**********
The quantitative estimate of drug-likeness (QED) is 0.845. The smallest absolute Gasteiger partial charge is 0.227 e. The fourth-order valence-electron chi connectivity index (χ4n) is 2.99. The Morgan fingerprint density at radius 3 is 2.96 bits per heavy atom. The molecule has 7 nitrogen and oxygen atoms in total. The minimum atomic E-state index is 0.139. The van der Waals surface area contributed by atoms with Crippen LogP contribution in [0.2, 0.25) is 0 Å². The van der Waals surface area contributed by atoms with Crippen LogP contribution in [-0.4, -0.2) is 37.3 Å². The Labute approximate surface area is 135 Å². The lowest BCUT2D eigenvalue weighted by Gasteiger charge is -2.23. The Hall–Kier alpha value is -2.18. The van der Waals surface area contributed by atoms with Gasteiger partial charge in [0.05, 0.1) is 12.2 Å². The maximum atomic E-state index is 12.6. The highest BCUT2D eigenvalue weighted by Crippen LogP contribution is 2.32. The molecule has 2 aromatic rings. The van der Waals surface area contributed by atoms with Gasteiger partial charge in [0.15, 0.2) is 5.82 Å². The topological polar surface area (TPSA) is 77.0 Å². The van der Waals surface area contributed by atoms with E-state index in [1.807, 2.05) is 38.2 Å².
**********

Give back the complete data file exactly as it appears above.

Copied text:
The quantitative estimate of drug-likeness (QED) is 0.845. The smallest absolute Gasteiger partial charge is 0.227 e. The fourth-order valence-electron chi connectivity index (χ4n) is 2.99. The Morgan fingerprint density at radius 3 is 2.96 bits per heavy atom. The molecule has 7 nitrogen and oxygen atoms in total. The minimum atomic E-state index is 0.139. The van der Waals surface area contributed by atoms with Crippen LogP contribution in [0.2, 0.25) is 0 Å². The van der Waals surface area contributed by atoms with Crippen LogP contribution in [-0.4, -0.2) is 37.3 Å². The Labute approximate surface area is 135 Å². The lowest BCUT2D eigenvalue weighted by Gasteiger charge is -2.23. The Hall–Kier alpha value is -2.18. The van der Waals surface area contributed by atoms with Gasteiger partial charge in [0.05, 0.1) is 12.2 Å². The maximum atomic E-state index is 12.6. The highest BCUT2D eigenvalue weighted by Crippen LogP contribution is 2.32. The molecule has 2 aromatic rings. The van der Waals surface area contributed by atoms with Gasteiger partial charge in [0.15, 0.2) is 5.82 Å². The topological polar surface area (TPSA) is 77.0 Å². The van der Waals surface area contributed by atoms with E-state index in [1.807, 2.05) is 38.2 Å².